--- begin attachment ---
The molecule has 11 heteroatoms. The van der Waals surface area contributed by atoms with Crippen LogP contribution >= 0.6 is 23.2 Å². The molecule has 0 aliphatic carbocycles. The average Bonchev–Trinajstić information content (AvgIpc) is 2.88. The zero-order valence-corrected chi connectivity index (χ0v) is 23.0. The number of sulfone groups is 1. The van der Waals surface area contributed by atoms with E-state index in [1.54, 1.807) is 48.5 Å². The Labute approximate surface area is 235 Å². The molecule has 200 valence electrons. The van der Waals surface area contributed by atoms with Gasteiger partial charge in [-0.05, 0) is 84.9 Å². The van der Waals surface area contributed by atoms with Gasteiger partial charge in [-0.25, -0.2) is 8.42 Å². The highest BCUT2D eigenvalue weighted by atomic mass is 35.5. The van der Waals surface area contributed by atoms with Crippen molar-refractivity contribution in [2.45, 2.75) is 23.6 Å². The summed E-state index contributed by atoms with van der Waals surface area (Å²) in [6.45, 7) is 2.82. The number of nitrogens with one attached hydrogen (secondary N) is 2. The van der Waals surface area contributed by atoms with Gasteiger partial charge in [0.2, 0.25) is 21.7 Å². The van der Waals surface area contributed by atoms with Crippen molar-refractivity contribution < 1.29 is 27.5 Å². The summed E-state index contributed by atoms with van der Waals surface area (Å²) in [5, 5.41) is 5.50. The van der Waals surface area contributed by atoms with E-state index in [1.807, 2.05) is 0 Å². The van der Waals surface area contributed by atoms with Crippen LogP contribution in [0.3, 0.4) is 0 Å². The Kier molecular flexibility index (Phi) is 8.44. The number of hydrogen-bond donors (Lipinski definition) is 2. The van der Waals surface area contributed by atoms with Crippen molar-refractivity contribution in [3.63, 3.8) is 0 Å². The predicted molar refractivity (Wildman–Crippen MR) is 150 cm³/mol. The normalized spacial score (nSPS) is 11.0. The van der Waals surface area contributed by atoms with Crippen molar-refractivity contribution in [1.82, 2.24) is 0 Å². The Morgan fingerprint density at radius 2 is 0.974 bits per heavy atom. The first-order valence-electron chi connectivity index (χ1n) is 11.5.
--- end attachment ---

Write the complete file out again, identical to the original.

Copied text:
The molecule has 11 heteroatoms. The van der Waals surface area contributed by atoms with Crippen LogP contribution >= 0.6 is 23.2 Å². The molecule has 0 aliphatic carbocycles. The average Bonchev–Trinajstić information content (AvgIpc) is 2.88. The zero-order valence-corrected chi connectivity index (χ0v) is 23.0. The number of sulfone groups is 1. The van der Waals surface area contributed by atoms with E-state index in [1.54, 1.807) is 48.5 Å². The Labute approximate surface area is 235 Å². The molecule has 200 valence electrons. The van der Waals surface area contributed by atoms with Gasteiger partial charge in [-0.05, 0) is 84.9 Å². The van der Waals surface area contributed by atoms with Gasteiger partial charge in [-0.25, -0.2) is 8.42 Å². The highest BCUT2D eigenvalue weighted by atomic mass is 35.5. The van der Waals surface area contributed by atoms with Crippen molar-refractivity contribution in [2.45, 2.75) is 23.6 Å². The summed E-state index contributed by atoms with van der Waals surface area (Å²) in [6.45, 7) is 2.82. The number of nitrogens with one attached hydrogen (secondary N) is 2. The van der Waals surface area contributed by atoms with Gasteiger partial charge in [0.2, 0.25) is 21.7 Å². The van der Waals surface area contributed by atoms with Crippen molar-refractivity contribution < 1.29 is 27.5 Å². The summed E-state index contributed by atoms with van der Waals surface area (Å²) in [5, 5.41) is 5.50. The van der Waals surface area contributed by atoms with E-state index in [1.807, 2.05) is 0 Å². The van der Waals surface area contributed by atoms with Crippen LogP contribution in [0.3, 0.4) is 0 Å². The Kier molecular flexibility index (Phi) is 8.44. The number of hydrogen-bond donors (Lipinski definition) is 2. The van der Waals surface area contributed by atoms with Crippen molar-refractivity contribution in [3.63, 3.8) is 0 Å². The predicted molar refractivity (Wildman–Crippen MR) is 150 cm³/mol. The normalized spacial score (nSPS) is 11.0. The van der Waals surface area contributed by atoms with Crippen molar-refractivity contribution in [1.82, 2.24) is 0 Å². The Morgan fingerprint density at radius 2 is 0.974 bits per heavy atom. The first-order valence-electron chi connectivity index (χ1n) is 11.5.